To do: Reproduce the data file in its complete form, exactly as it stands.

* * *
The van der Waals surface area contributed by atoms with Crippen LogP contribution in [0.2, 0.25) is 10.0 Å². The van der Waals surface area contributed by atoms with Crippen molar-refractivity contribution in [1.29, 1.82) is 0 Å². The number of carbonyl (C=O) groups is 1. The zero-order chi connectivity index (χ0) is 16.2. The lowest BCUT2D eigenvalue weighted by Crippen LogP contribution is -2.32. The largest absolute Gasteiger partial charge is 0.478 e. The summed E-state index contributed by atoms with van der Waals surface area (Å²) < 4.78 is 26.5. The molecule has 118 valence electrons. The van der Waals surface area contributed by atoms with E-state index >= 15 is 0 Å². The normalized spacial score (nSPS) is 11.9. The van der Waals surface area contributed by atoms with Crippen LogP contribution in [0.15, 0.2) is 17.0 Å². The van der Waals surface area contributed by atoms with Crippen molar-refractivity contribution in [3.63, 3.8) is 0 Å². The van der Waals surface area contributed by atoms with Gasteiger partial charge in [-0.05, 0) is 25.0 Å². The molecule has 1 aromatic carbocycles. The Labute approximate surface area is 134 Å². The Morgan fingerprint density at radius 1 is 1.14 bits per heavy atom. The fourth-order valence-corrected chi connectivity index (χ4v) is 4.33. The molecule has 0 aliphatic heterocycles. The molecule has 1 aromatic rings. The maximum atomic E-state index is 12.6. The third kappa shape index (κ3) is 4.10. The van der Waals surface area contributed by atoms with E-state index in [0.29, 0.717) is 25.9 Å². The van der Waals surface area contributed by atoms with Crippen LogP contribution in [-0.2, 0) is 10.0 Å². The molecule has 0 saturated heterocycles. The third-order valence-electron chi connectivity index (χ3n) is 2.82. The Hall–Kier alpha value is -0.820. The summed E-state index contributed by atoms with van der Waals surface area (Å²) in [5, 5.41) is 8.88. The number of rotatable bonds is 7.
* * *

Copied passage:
The van der Waals surface area contributed by atoms with Crippen LogP contribution in [0.2, 0.25) is 10.0 Å². The van der Waals surface area contributed by atoms with Crippen molar-refractivity contribution in [1.29, 1.82) is 0 Å². The number of carbonyl (C=O) groups is 1. The zero-order chi connectivity index (χ0) is 16.2. The lowest BCUT2D eigenvalue weighted by Crippen LogP contribution is -2.32. The largest absolute Gasteiger partial charge is 0.478 e. The summed E-state index contributed by atoms with van der Waals surface area (Å²) < 4.78 is 26.5. The molecule has 118 valence electrons. The van der Waals surface area contributed by atoms with E-state index >= 15 is 0 Å². The normalized spacial score (nSPS) is 11.9. The van der Waals surface area contributed by atoms with Crippen LogP contribution in [0.15, 0.2) is 17.0 Å². The van der Waals surface area contributed by atoms with Crippen molar-refractivity contribution in [3.63, 3.8) is 0 Å². The van der Waals surface area contributed by atoms with Gasteiger partial charge in [-0.05, 0) is 25.0 Å². The molecule has 1 aromatic carbocycles. The Labute approximate surface area is 134 Å². The Morgan fingerprint density at radius 1 is 1.14 bits per heavy atom. The fourth-order valence-corrected chi connectivity index (χ4v) is 4.33. The molecule has 0 aliphatic heterocycles. The molecule has 1 aromatic rings. The maximum atomic E-state index is 12.6. The third kappa shape index (κ3) is 4.10. The van der Waals surface area contributed by atoms with E-state index in [0.29, 0.717) is 25.9 Å². The van der Waals surface area contributed by atoms with Crippen LogP contribution in [-0.2, 0) is 10.0 Å². The molecule has 0 saturated heterocycles. The third-order valence-electron chi connectivity index (χ3n) is 2.82. The Hall–Kier alpha value is -0.820. The summed E-state index contributed by atoms with van der Waals surface area (Å²) in [5, 5.41) is 8.88. The number of rotatable bonds is 7.